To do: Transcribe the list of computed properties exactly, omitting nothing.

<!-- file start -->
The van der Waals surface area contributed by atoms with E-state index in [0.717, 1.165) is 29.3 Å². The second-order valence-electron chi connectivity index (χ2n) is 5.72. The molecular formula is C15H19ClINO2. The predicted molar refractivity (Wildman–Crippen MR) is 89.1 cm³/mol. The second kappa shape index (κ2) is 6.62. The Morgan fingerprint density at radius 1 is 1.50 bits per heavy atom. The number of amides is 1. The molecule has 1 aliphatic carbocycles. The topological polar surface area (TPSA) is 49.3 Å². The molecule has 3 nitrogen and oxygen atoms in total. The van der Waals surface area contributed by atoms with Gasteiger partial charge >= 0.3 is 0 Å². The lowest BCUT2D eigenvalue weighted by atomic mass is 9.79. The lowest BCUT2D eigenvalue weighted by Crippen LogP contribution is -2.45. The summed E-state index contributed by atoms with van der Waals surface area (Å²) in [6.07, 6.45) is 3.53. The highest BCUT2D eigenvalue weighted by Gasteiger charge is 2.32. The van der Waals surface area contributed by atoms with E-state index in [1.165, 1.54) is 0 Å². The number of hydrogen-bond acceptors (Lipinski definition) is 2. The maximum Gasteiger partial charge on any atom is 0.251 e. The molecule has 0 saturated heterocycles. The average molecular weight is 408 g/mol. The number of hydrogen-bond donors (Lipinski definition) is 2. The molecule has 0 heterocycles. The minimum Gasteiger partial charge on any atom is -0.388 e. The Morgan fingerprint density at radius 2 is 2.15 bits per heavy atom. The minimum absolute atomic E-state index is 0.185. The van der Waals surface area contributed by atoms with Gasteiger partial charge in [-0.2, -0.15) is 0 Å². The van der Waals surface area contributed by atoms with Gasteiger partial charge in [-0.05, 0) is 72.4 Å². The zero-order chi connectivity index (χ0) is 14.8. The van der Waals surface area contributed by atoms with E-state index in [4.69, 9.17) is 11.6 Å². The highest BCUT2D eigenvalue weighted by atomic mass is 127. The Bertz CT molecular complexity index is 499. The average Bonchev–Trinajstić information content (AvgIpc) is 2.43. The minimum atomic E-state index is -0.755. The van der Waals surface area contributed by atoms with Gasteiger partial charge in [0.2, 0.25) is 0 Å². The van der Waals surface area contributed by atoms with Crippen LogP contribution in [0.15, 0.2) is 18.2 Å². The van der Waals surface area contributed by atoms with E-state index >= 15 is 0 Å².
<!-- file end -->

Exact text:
The van der Waals surface area contributed by atoms with E-state index in [0.717, 1.165) is 29.3 Å². The second-order valence-electron chi connectivity index (χ2n) is 5.72. The molecular formula is C15H19ClINO2. The predicted molar refractivity (Wildman–Crippen MR) is 89.1 cm³/mol. The second kappa shape index (κ2) is 6.62. The Morgan fingerprint density at radius 1 is 1.50 bits per heavy atom. The number of amides is 1. The molecule has 1 aliphatic carbocycles. The topological polar surface area (TPSA) is 49.3 Å². The molecule has 3 nitrogen and oxygen atoms in total. The van der Waals surface area contributed by atoms with Gasteiger partial charge >= 0.3 is 0 Å². The lowest BCUT2D eigenvalue weighted by atomic mass is 9.79. The lowest BCUT2D eigenvalue weighted by Crippen LogP contribution is -2.45. The summed E-state index contributed by atoms with van der Waals surface area (Å²) in [6.07, 6.45) is 3.53. The highest BCUT2D eigenvalue weighted by Gasteiger charge is 2.32. The van der Waals surface area contributed by atoms with E-state index in [1.165, 1.54) is 0 Å². The number of hydrogen-bond acceptors (Lipinski definition) is 2. The maximum Gasteiger partial charge on any atom is 0.251 e. The molecule has 0 saturated heterocycles. The average molecular weight is 408 g/mol. The number of hydrogen-bond donors (Lipinski definition) is 2. The molecule has 0 heterocycles. The minimum Gasteiger partial charge on any atom is -0.388 e. The Morgan fingerprint density at radius 2 is 2.15 bits per heavy atom. The minimum absolute atomic E-state index is 0.185. The van der Waals surface area contributed by atoms with Gasteiger partial charge in [-0.2, -0.15) is 0 Å². The van der Waals surface area contributed by atoms with Gasteiger partial charge in [-0.05, 0) is 72.4 Å². The zero-order chi connectivity index (χ0) is 14.8. The van der Waals surface area contributed by atoms with E-state index in [4.69, 9.17) is 11.6 Å². The highest BCUT2D eigenvalue weighted by atomic mass is 127. The Bertz CT molecular complexity index is 499. The average Bonchev–Trinajstić information content (AvgIpc) is 2.43. The minimum atomic E-state index is -0.755. The van der Waals surface area contributed by atoms with Gasteiger partial charge in [0.2, 0.25) is 0 Å². The van der Waals surface area contributed by atoms with Crippen LogP contribution in [0.15, 0.2) is 18.2 Å². The van der Waals surface area contributed by atoms with E-state index >= 15 is 0 Å².